Nelson’s Cemetery
a brief walking tour

Printable Version of the Cemetery Tour
Print the pdf version of this material (with captions) and carry it as guide during your tour of Nelson’s cemetery. As with all the resources on this Website, permission is required prior to use or distribution from elsewhere.
Both versions are © Welwood & Fraser

Nelson Memorial Park Cemetery is located in the Uphill area at the top of Falls Street. The cemetery occupies approximately 6 hectares (15 acres) of land accessed by beautifully treed service corridors that provide excellent strolling lanes past approximately 11,500 gravesites of Nelson’s most prominent and earliest citizens. For many years the population within this necropolis has exceeded that of the city it serves.

All individuals interred in the cemetery contributed in some way to the development of the city’s character and charm. In most cases, women assumed the status of their husbands and their significant efforts were seldom recorded in the contemporary media; therefore, it was difficult to include them. It also was a challenge to select what gravesites to include; but the main selection criteria were: fame of occupant, gravestone, epitaph and proximity to the roadway.

As you follow this tour please remember that the interred should be given the utmost respect. Conservation of the Nelson Memorial Park Cemetery is everyone’s responsibility, so please stay on the roadway and avoid tampering with the gravesites. Report any vandalism to the police.

For further information, contact the Caretaker (weekdays in the cemetery office), the Cemetery Records Clerk, or the Nelson City Hall.

Our Lady of Sorrows,
Pisapio monument (#9)

Cemeteries reflect the nature and times of the surrounding community and are often the earliest form of planned landscape. In the nineteenth century open garden–like cemeteries were developed outside city limits. Burial–grounds were transformed into peaceful, beautiful gardens to make the dead accessible to the living. These cemeteries emphasized the sanctity of the family, a sense of tranquility and a focus on public health.

During this era public cemeteries traditionally permitted segregation by religious, ethnic or social association. From the beginning in 1898 the Nelson cemetery was surveyed into different plots: Anglican, Roman Catholic, Chinese, and General (no affiliation), later followed by Knights of Pythias, Fraternal Order of Eagles, Independent Order of Odd Fellows (I.O.O.F.), Masons, Soldiers, etc.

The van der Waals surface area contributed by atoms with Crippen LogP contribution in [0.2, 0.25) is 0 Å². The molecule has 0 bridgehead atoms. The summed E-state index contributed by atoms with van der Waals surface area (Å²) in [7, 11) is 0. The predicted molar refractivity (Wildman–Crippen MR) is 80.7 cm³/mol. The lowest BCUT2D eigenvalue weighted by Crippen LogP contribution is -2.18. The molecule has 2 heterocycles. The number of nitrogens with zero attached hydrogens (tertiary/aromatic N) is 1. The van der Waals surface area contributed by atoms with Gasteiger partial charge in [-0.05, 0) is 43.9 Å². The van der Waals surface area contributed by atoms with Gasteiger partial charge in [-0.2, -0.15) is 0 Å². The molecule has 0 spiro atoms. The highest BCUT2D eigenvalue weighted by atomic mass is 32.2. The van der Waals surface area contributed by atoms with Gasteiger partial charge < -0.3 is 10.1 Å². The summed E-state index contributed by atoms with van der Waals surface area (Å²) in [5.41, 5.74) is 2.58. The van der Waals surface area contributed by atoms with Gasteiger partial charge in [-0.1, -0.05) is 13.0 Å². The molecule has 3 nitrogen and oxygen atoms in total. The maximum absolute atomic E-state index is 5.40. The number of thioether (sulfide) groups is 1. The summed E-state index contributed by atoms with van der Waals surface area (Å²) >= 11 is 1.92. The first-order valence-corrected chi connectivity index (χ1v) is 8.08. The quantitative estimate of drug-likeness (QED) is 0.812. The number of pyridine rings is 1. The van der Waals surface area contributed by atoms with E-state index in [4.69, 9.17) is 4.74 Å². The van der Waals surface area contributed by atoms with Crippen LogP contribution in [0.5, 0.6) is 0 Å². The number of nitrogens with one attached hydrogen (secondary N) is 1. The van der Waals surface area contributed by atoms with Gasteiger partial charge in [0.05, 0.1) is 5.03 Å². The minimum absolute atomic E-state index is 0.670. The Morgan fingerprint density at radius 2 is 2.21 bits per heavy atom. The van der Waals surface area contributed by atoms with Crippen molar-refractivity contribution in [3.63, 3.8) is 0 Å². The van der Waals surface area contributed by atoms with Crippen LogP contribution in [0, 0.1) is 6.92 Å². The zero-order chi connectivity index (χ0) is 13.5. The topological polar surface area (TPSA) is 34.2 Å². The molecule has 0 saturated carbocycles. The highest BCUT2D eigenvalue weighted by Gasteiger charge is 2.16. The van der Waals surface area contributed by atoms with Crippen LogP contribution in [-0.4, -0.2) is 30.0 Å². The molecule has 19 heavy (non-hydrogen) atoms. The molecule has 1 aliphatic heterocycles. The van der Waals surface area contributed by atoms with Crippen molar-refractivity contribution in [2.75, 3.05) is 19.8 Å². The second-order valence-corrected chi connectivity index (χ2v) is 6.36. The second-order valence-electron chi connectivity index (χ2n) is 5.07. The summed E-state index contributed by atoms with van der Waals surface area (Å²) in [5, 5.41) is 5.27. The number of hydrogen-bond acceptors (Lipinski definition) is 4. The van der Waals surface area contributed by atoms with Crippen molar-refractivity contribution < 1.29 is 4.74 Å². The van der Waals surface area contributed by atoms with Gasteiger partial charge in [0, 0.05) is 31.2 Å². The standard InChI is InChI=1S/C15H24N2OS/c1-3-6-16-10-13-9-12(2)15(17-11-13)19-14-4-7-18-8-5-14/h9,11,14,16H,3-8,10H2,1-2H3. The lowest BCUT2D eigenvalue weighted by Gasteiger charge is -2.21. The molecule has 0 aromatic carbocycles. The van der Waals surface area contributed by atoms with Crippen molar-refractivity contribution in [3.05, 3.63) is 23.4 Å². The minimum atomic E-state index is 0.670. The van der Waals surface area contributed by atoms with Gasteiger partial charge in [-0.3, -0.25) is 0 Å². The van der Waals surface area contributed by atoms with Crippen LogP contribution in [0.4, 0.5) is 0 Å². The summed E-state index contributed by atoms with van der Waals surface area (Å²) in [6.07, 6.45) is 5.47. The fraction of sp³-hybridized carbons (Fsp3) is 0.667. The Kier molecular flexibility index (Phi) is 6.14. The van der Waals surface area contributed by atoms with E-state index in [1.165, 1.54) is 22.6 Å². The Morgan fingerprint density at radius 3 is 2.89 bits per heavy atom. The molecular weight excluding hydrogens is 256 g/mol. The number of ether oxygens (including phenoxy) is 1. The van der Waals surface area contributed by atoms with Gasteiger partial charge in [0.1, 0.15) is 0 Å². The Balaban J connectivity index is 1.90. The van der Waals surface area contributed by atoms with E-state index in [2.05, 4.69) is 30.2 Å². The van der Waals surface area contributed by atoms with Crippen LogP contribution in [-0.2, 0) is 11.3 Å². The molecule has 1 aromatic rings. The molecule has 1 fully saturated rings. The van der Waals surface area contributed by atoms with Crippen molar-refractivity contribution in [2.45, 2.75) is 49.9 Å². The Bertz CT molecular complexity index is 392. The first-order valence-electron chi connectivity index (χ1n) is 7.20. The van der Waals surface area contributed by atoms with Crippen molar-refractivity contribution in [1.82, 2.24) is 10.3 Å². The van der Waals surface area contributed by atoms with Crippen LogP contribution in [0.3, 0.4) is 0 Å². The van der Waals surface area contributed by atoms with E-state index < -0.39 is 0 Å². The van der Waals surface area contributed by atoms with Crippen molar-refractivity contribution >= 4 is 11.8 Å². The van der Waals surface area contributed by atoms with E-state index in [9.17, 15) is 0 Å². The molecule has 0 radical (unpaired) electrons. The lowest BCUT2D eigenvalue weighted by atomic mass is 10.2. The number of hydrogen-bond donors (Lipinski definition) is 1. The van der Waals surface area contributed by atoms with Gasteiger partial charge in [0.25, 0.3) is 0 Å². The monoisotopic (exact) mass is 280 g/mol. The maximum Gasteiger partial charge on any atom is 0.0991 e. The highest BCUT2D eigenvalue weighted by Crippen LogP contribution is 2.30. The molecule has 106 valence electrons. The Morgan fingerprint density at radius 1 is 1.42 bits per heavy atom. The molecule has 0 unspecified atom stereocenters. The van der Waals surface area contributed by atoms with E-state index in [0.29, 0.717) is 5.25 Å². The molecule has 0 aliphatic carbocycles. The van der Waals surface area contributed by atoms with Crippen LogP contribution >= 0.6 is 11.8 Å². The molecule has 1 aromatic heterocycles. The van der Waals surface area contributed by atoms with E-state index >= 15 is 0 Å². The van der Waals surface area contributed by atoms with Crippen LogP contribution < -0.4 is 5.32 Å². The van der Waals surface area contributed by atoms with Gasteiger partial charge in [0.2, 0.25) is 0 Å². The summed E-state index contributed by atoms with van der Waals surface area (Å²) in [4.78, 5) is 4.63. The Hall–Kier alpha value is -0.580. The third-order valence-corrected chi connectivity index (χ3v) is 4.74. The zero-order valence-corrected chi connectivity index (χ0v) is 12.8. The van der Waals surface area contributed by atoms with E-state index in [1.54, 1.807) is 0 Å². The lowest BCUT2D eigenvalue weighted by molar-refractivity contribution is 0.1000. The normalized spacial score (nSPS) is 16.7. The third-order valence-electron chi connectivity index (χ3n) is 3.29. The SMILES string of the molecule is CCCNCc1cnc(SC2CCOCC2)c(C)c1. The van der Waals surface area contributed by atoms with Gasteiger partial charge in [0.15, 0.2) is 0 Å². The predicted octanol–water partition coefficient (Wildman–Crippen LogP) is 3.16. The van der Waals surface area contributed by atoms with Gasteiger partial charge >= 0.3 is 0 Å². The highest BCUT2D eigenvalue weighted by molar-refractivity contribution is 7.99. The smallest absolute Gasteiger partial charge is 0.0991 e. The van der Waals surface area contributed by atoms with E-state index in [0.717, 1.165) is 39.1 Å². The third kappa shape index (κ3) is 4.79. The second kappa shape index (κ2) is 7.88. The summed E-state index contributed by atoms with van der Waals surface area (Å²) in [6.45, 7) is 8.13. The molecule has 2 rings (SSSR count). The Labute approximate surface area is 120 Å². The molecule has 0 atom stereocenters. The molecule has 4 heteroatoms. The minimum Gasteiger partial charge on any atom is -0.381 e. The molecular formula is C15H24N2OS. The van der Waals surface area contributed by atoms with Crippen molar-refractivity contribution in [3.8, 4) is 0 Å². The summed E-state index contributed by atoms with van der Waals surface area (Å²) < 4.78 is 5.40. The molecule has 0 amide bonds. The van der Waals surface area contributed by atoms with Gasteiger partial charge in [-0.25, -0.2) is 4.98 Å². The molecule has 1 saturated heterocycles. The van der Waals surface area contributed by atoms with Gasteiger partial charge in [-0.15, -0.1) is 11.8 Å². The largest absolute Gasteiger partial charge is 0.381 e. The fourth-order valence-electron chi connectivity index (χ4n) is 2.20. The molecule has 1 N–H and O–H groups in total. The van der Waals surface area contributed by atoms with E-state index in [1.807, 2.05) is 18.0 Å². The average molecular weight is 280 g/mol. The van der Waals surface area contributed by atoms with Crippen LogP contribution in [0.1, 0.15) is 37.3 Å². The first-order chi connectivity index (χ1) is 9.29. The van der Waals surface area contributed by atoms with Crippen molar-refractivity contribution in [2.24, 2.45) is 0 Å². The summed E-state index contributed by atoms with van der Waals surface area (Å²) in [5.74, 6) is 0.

Upright, elaborate monuments from this era gave way to the manicured lawns and almost invisible horizontal memorials of the mid–twentieth century. Therefore, the layout, design, symbolism of markers and choice of epitaphs reflect the changing customs and attitudes of a developing society. Note that, in keeping with a medieval Christian practice, the majority of graves and gravestones face eastward so that the deceased would view the rising sun on Resurrection Day.

The first funeral held in Nelson was for A. Bart Henderson who died on August 9th 1889 and was buried near Baker and Falls Streets on the western fringe of the downtown district. To extend Baker Street westward to the railway station, the provincial government allocated $48.00 in 1893 to remove and transfer three bodies from this first graveyard to Nelson’s second burial ground situated just east of the town in the vicinity of the current City Tourist Park on High Street. For a permanent cemetery site, 16 hectares (40 acres) of land just south of Nelson was purchased from the Columbia & Kootenay Railway Company, a subsidiary of the Canadian Pacific Railway. By the end of 1898, all bodies were removed from High Street and transferred to the present cemetery using the horse–drawn Resurrection Wagon.

It could be argued that there was a fourth burial site in Nelson’s former jail yard located northwest of the courthouse. Convicted criminals, James Wood (1897), John Doyle (1898), and Henry Rose (1902), were hanged and buried in unmarked graves. Quicklime accelerated the disintegration of their bodies and, apparently, there was an excellent radish crop the following year! The City Hall/Provincial Government building and the adjacent parking lots now occupy this site.

A Pathway

In June 1898 the city passed a debenture bylaw to raise $5,000 for “acquiring and holding lands either within or without the Municipality for the purposes of a Cemetery.” By 1903 a bylaw was passed “to provide for the regulation of the City of Nelson Cemetery.” Like many cemeteries of the early twentieth century, this civic bylaw was meant to maintain a semblance of civility and respectability on hallowed grounds although many individuals would now consider these regulations archaic and an affront to personal freedom:

• No horses will be allowed to pass through the grounds at a rate faster than a walk.
• Neither bicycles nor tricycles will be allowed on the grounds.
• Drivers of carriages at funerals are required to remain in their seats, or by their horses, during the performance of funeral ceremonies.
• No picnic party will be admitted to the grounds.
• No smoking will be allowed within the grounds.
• Dogs will not be admitted.